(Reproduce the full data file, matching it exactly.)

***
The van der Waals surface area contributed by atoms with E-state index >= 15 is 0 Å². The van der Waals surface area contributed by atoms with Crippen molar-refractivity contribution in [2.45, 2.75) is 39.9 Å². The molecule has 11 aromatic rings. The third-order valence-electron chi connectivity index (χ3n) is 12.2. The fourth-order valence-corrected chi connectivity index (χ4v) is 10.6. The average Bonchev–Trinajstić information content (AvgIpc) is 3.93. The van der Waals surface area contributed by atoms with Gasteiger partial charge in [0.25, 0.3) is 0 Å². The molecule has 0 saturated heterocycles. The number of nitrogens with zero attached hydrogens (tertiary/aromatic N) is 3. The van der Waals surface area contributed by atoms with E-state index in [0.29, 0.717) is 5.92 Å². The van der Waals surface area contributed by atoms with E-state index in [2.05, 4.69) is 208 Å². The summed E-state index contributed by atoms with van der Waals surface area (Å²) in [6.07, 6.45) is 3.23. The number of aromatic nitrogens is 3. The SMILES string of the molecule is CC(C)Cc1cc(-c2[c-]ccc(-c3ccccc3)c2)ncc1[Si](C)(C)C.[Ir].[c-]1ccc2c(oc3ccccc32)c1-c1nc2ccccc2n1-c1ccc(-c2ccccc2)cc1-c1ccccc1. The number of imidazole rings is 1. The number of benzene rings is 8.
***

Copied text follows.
The van der Waals surface area contributed by atoms with E-state index >= 15 is 0 Å². The van der Waals surface area contributed by atoms with Crippen molar-refractivity contribution in [2.45, 2.75) is 39.9 Å². The molecule has 11 aromatic rings. The third-order valence-electron chi connectivity index (χ3n) is 12.2. The fourth-order valence-corrected chi connectivity index (χ4v) is 10.6. The average Bonchev–Trinajstić information content (AvgIpc) is 3.93. The van der Waals surface area contributed by atoms with Gasteiger partial charge in [0.25, 0.3) is 0 Å². The molecule has 0 saturated heterocycles. The number of nitrogens with zero attached hydrogens (tertiary/aromatic N) is 3. The van der Waals surface area contributed by atoms with E-state index in [0.29, 0.717) is 5.92 Å². The van der Waals surface area contributed by atoms with E-state index in [2.05, 4.69) is 208 Å². The summed E-state index contributed by atoms with van der Waals surface area (Å²) in [6.07, 6.45) is 3.23. The number of aromatic nitrogens is 3. The SMILES string of the molecule is CC(C)Cc1cc(-c2[c-]ccc(-c3ccccc3)c2)ncc1[Si](C)(C)C.[Ir].[c-]1ccc2c(oc3ccccc32)c1-c1nc2ccccc2n1-c1ccc(-c2ccccc2)cc1-c1ccccc1. The number of imidazole rings is 1. The number of benzene rings is 8.